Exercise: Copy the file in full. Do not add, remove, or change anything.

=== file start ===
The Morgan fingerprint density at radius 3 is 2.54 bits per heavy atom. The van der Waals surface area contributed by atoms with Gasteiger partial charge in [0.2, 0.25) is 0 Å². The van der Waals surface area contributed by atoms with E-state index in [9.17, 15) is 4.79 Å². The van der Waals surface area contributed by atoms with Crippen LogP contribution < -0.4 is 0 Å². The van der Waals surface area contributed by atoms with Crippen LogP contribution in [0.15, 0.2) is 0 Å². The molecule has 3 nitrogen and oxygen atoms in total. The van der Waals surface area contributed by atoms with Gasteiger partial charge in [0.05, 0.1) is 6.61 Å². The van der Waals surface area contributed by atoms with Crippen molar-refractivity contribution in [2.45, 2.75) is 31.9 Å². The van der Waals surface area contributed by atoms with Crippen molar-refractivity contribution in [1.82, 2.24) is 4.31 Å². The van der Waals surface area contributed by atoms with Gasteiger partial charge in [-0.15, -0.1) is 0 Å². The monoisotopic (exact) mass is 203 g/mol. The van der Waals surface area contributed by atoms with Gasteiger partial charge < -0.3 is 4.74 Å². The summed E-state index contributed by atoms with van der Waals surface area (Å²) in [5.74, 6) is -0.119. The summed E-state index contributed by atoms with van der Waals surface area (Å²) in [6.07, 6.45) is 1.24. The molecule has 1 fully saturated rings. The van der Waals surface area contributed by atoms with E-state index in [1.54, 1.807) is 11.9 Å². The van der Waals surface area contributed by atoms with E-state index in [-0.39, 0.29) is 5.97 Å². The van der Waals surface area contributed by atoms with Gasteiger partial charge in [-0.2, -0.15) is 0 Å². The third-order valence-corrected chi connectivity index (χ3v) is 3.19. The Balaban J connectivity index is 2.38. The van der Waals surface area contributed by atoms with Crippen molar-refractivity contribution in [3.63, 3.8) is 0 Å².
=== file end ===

The Morgan fingerprint density at radius 3 is 2.54 bits per heavy atom. The van der Waals surface area contributed by atoms with Gasteiger partial charge in [0.2, 0.25) is 0 Å². The van der Waals surface area contributed by atoms with E-state index in [9.17, 15) is 4.79 Å². The van der Waals surface area contributed by atoms with Crippen LogP contribution < -0.4 is 0 Å². The van der Waals surface area contributed by atoms with Crippen LogP contribution in [0.15, 0.2) is 0 Å². The molecule has 3 nitrogen and oxygen atoms in total. The van der Waals surface area contributed by atoms with Gasteiger partial charge in [0.05, 0.1) is 6.61 Å². The van der Waals surface area contributed by atoms with Crippen molar-refractivity contribution in [2.45, 2.75) is 31.9 Å². The van der Waals surface area contributed by atoms with Crippen molar-refractivity contribution in [1.82, 2.24) is 4.31 Å². The van der Waals surface area contributed by atoms with Gasteiger partial charge in [-0.15, -0.1) is 0 Å². The monoisotopic (exact) mass is 203 g/mol. The van der Waals surface area contributed by atoms with Gasteiger partial charge < -0.3 is 4.74 Å². The summed E-state index contributed by atoms with van der Waals surface area (Å²) in [5.74, 6) is -0.119. The summed E-state index contributed by atoms with van der Waals surface area (Å²) in [6.07, 6.45) is 1.24. The molecule has 1 fully saturated rings. The van der Waals surface area contributed by atoms with E-state index in [1.54, 1.807) is 11.9 Å². The van der Waals surface area contributed by atoms with E-state index in [-0.39, 0.29) is 5.97 Å². The van der Waals surface area contributed by atoms with Gasteiger partial charge in [-0.2, -0.15) is 0 Å². The third-order valence-corrected chi connectivity index (χ3v) is 3.19. The Balaban J connectivity index is 2.38. The van der Waals surface area contributed by atoms with Crippen molar-refractivity contribution in [3.63, 3.8) is 0 Å².